The old and new automation pyramid

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The old and new automation pyramid

Ah, the mystery of pyramids! The Pyramids of Giza captured our imaginations as children. Then in biology, we learned that the food chain works as a pyramid as well. (Making a pyramid out of a chain and vice versa is a miracle, if you ask me.) We also learned about the sacred food pyramid used in the arcane rites of Nutrition. And of course no one can fathom the complexities of pyramid schemes, but so many believe they hold treasures untold.


image of industrial automation pyramid
Courtesy of

Today we’ll talk about another pyramid, the industrial automation pyramid. This one divides an application into five levels of communication:

  1. Field
  2. Control
  3. Supervision
  4. Management
  5. Enterprise

In this article, we’ll dig into every level and explain the riches they hold. So let’s explore!

Level 1: Field

The foundation of this pyramid, the field layer contains all the field devices: measuring instruments, actuators, and communication protocols.

The measuring instruments – flow meters, level switches, and more – provide inputs by measuring variables. They have the simplest jobs in the pyramid, but their work is important too, as you’ll see later.

image of industrial automation
Courtesy of Siemens

The actuators – valves and pumps and such – keep your variables around their set points. So if you need to change the flow, pressure, or any other measured parameter, then you’ll need actuators.

Last but not least come the communication protocols. These connections enable the measuring instruments and actuators to talk with the control system. And that brings us to our second level of the automation pyramid.

Level 2: Control

The control layer allows operators to control all the variables, acting as the brain of your process. Usually, it consists either of a programmable logic controller (PLC) or a distributed control system (DCS). If you can control a process with one or two controllers, then you’ll probably use PLCs. Bigger operations often call for a DCS.

Here the controller processes and analyzes the inputs from the measuring instruments. If the inputs don’t match the set points, then the controller sends outputs to the actuators to change the process values until they meet the set points again.

Level 3: Supervisory

As the name suggests, this level has the supervisory control and data acquisition (SCADA) systems. Human-machine interfaces (HMI) and workstations also fall in this layer. Here, operators monitor process data through user interfaces and store it in databases.

image of SCADA system
Courtesy of

This level often uses operational historians, software programs that store the history of your process data over a certain time. With this historical data, you can study patterns and troubleshoot if something goes awry in your process.

You should note that operational historians aren’t integral parts of SCADA systems. They’re separate applications.

Level 4: Management

So what’s left? We’ve just gone through a fully automated process. However, until now we’ve only collected and stacked data. This fourth layer holds the tools to turn all this data into useful information. Now we come to the manufacturing execution system (MES).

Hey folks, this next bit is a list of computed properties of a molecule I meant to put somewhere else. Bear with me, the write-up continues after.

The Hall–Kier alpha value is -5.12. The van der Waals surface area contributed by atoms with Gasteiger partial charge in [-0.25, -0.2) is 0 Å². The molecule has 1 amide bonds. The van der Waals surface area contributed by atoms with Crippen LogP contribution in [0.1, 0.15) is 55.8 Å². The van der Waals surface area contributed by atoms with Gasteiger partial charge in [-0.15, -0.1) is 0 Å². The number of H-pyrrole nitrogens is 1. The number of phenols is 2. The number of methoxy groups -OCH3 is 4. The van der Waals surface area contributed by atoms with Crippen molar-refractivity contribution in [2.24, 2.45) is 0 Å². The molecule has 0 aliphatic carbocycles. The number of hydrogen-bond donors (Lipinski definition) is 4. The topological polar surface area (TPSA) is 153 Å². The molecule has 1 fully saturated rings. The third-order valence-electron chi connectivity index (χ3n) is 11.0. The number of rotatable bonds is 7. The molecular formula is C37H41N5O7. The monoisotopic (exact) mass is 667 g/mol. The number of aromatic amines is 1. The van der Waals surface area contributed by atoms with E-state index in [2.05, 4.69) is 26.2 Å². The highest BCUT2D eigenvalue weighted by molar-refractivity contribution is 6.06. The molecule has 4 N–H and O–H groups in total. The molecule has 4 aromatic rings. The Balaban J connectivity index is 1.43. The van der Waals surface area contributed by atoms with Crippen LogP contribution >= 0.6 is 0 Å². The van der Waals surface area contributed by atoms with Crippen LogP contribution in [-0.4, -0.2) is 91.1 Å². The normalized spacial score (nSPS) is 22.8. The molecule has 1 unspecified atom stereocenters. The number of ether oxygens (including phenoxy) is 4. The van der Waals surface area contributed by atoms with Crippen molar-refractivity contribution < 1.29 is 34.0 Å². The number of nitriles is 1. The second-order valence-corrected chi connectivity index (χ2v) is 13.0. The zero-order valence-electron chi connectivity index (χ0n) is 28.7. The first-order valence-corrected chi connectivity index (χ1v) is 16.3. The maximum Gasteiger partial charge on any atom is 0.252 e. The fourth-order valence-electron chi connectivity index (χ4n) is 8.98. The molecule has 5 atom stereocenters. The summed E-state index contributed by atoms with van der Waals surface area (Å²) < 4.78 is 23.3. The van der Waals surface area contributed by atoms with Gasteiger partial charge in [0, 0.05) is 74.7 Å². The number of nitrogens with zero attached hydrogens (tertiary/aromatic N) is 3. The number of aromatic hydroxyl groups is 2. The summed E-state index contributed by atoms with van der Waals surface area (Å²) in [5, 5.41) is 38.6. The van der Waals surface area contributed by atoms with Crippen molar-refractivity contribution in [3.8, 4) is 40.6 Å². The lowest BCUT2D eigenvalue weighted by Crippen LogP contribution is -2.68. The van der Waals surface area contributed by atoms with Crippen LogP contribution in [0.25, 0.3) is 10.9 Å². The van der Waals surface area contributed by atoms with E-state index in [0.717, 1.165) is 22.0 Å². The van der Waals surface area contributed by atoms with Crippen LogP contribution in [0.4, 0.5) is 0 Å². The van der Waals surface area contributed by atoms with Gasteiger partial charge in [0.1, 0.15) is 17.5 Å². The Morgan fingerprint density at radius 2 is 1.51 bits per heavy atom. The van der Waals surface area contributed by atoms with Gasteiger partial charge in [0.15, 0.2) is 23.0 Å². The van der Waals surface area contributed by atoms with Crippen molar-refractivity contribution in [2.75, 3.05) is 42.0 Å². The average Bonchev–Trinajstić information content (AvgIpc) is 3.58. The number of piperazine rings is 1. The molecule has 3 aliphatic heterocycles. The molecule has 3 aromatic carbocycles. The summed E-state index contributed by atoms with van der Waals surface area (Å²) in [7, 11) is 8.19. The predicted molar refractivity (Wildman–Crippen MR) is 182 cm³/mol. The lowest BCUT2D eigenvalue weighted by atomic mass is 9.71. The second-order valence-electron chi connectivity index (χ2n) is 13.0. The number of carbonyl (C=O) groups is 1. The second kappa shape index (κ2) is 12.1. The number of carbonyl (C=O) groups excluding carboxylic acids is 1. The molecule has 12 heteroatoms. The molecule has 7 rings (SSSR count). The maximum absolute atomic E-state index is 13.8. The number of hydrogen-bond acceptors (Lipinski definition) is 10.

image of manufacturing execution system
Courtesy of

An MES tracks and documents the transformation of raw materials into your finished product. It helps manufacturers in their decision-making by providing, for example, production analysis and downtime management for overall equipment effectiveness (OEE). It can also track data from logistics, such as how much raw material the process used or how many final products the current conditions will produce.

Level 5: Enterprise

We made it to the top of the pyramid! This layer focuses on business intelligence. Here, companies implement their enterprise resource planning (ERP) systems.

An ERP system tracks business resources – raw material, production capacity, cash flow – as well as business commitments, like purchase orders and payroll. At this point, the system has all the data from the whole business, not just your process.

image of ERP system
Courtesy of


With our last level reached, we stand at the top of the automation pyramid! Or should we say the old automation pyramid?

With the development of technology and the concept of the Internet of Things (IoT), this pyramid may become obsolete. So let’s see how the shape may evolve.

IIoT, Industry 4.0, and the pyramid

If you’re up-to-date in the #pAuto world, you’ve heard about the Industrial Internet of Things (IIoT) and Industry 4.0. These emerging technologies could have a profound effect on our pyramid.

First of all, with cloud systems, data will no longer travel via wires or cables. Therefore, not all parts of the process would need to be in the same physical place. For example, a cloud system with virtual PLCs could run processes that don’t need complex, real-time control.

IoT would also support data exchange between all levels, not just adjacent layers. All these changes suggest that, with IIoT, the automation pyramid may transform into an automation pillar as seen in this image.

Automation Pyramid and New Automation Pillar
Courtesy of Automation World

So what do you think? Will the automation pyramid squish into a pillar with IIoT and Industry 4.0? Share your thoughts in the comments below!

This article is part of our Book of Instrumentation. To learn more about Process Instrumentation check out the whole book here.

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